To be a freelancer is the goal for many people because you can work on your own terms and you’re not location-bound. There are many different freelancer job boards out there, but not many people know how to make a living from them, such as how to make money on Upwork.
Working for Upwork is a lot simpler than many people may initially think. This platform works to connect potential clients with freelancers, almost in the same way that a job board would.
I’ve personally been on the Upwork platform since 2017 but have only just started taking the work I do there more seriously after graduating this spring.
With my hourly rate on Upwork combined with the fixed-rate projects I do, I’m able to earn around 70% of my total income each month from this platform alone!
In this Upwork review, you’ll learn all about the platform — what it is, how to find jobs, hourly rates, pros and cons, and more.
Let’s get started. Here’s how to make money on Upwork!
Table of Contents
What is Upwork?
Before we tackle how to make money on Upwork, it’s essential to understand what the platform is. Upwork is essentially a job board that allows freelancers to apply for projects or positions and connect with potential clients.
New jobs are consistently being posted by the minute, and there are openings all over the world.
If you live in the United States, you could quickly get hired to work for someone in another country, which allows you to grow your client base in ways that you might not have been able to otherwise.
Up until 2015, Upwork was a website called Elance, which began in 1998. After 17 years, Elance merged with another job platform called oDesk, and Upwork was officially born.
Working for Upwork – What It’s Like
It’s a lot of fun working for Upwork because there are truly so many different types of jobs available on the platform. New jobs are consistently being posted, so you can continuously be applying to work with new clients if you’d like.
I get to work from wherever I want, and could even travel with my laptop if I wanted. Honestly, as long as you have wifi access to get your tasks done, you can make a consistent amount of money off of Upwork if you put your mind to it.
The majority of clients on Upwork are incredibly kind and are willing to work with you and your schedule. If you need to push a due date, for instance, if you share that ahead of time, most clients understand because they know that you’re doing a service for them.
It can be a bit grueling at times, especially if you have a client that tries to undercut your worth.
I’ve been in this situation before, where a client kept trying to give me “trial projects,” but the catch was that I was four “trial projects” in and still hadn’t gotten what I was promised. I was severely underpaid for my work and finally just had to call it quits.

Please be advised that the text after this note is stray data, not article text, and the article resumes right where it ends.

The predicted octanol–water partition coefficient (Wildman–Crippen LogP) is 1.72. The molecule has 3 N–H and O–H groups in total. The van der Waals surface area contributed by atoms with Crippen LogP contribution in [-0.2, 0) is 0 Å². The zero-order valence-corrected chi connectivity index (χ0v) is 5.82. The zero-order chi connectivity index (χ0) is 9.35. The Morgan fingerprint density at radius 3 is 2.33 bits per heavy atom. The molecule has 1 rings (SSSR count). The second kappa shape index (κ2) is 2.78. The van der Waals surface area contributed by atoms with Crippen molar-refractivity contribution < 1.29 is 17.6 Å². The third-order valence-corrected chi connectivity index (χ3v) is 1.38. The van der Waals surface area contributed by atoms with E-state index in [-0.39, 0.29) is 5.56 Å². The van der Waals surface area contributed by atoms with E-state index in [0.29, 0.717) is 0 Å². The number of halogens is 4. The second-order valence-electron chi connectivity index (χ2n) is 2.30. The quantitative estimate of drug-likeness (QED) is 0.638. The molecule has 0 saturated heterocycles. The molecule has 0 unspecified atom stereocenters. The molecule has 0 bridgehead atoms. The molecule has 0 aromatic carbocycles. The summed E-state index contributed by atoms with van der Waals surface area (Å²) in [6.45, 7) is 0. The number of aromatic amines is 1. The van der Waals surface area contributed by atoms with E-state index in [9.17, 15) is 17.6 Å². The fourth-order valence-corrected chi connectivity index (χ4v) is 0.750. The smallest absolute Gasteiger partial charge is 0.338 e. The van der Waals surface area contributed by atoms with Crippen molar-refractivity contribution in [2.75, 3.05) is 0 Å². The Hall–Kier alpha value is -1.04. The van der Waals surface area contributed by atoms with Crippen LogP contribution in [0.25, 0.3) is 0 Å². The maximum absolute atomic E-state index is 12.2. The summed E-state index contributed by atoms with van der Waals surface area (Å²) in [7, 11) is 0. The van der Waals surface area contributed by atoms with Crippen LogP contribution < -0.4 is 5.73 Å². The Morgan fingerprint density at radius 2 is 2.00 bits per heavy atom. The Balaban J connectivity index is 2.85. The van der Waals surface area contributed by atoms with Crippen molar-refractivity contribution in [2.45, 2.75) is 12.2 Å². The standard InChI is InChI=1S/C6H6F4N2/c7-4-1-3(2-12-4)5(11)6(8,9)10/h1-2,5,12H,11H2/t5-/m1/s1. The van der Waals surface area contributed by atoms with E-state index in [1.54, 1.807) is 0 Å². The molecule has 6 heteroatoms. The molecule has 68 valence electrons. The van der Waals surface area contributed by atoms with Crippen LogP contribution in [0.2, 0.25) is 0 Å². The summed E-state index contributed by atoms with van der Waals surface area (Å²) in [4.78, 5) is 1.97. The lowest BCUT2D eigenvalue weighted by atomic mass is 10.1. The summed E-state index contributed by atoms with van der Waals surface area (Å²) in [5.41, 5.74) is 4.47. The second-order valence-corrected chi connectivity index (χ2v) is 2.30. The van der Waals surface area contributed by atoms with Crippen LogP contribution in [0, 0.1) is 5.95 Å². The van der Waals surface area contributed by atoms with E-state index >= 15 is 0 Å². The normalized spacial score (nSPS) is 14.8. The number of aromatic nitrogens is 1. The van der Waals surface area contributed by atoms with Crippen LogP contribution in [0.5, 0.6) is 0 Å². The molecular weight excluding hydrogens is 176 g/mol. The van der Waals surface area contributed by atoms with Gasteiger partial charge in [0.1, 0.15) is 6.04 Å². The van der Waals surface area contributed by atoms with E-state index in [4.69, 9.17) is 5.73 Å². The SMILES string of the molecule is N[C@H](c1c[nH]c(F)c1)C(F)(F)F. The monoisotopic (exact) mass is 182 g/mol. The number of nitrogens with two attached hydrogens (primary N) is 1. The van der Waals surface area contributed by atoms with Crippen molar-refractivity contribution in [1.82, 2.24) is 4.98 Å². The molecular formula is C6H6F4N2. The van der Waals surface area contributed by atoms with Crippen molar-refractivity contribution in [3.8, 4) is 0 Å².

Despite that, working for Upwork is a great way to grow your audience, your portfolio, and your bank account.
You get out of it what you put into it — if you’re constantly applying for jobs, then you’ll make more money versus if you’re applying for them every once in a while.
What Sort of Jobs are Available?
No matter what you’re good at and what your skills are, you can find something that suits your interests and experience on Upwork. From graphic design to course creation, if you’re in the digital space, Upwork has you covered.
This list is in no way complete because there are hundreds of great areas to earn money in on Upwork, but these are a few that consistently show up when searching for jobs.
1. Graphic Design
- $5 to $150 hourly
- $5 to $4,500 fixed price
Graphic design is one of the booming areas on Upwork, and it’s where I make a lot of my income through the platform.
Clients look for graphic design work in almost every specialization and medium; from printed layouts and poster design to simple projects like social media graphics and YouTube thumbnails.
There are always more than 3,000 jobs listed in this category alone, so if you know anything about graphic design, you can surely make a decent amount of money on Upwork.
2. Virtual Assistant
- $5 to $60 hourly
- $50 to $700 fixed price (usually on retainer)
More and more small business owners realize that they need a virtual assistant to help them keep everything running smoothly. Virtual assistants help with tasks, including email management, client follow-up phone calls, social media marketing, and project planning.
Virtual assistant jobs are perfect for people who love to stay organized and don’t mind doing a whole bunch of different tiny tasks throughout the workday.
3. Social Media Marketing
- $5 to $250 hourly
- $5 to $6,000 fixed price
There are just under 3,000 different jobs on Upwork for social media marketing alone! It’s also one of the most lucrative positions on the platform.
If you know anything about social media marketing, you can make quite a bit of money through the platform by playing your cards right and applying to positions that you meet qualifications for.
4. Blog Writing or Copywriting
- $5 to $60 hourly
- $5 to $750 fixed price
Though I grouped these, copywriting makes typically a bit more than blog writing, and both of these are generally for fixed-price positions. For example, most clients will offer to pay you a certain amount per article, while others might pay you by the word or per 100 words; it truly varies.
5. Website Design
- $5 to $175 hourly
- $5 to $7,000 fixed price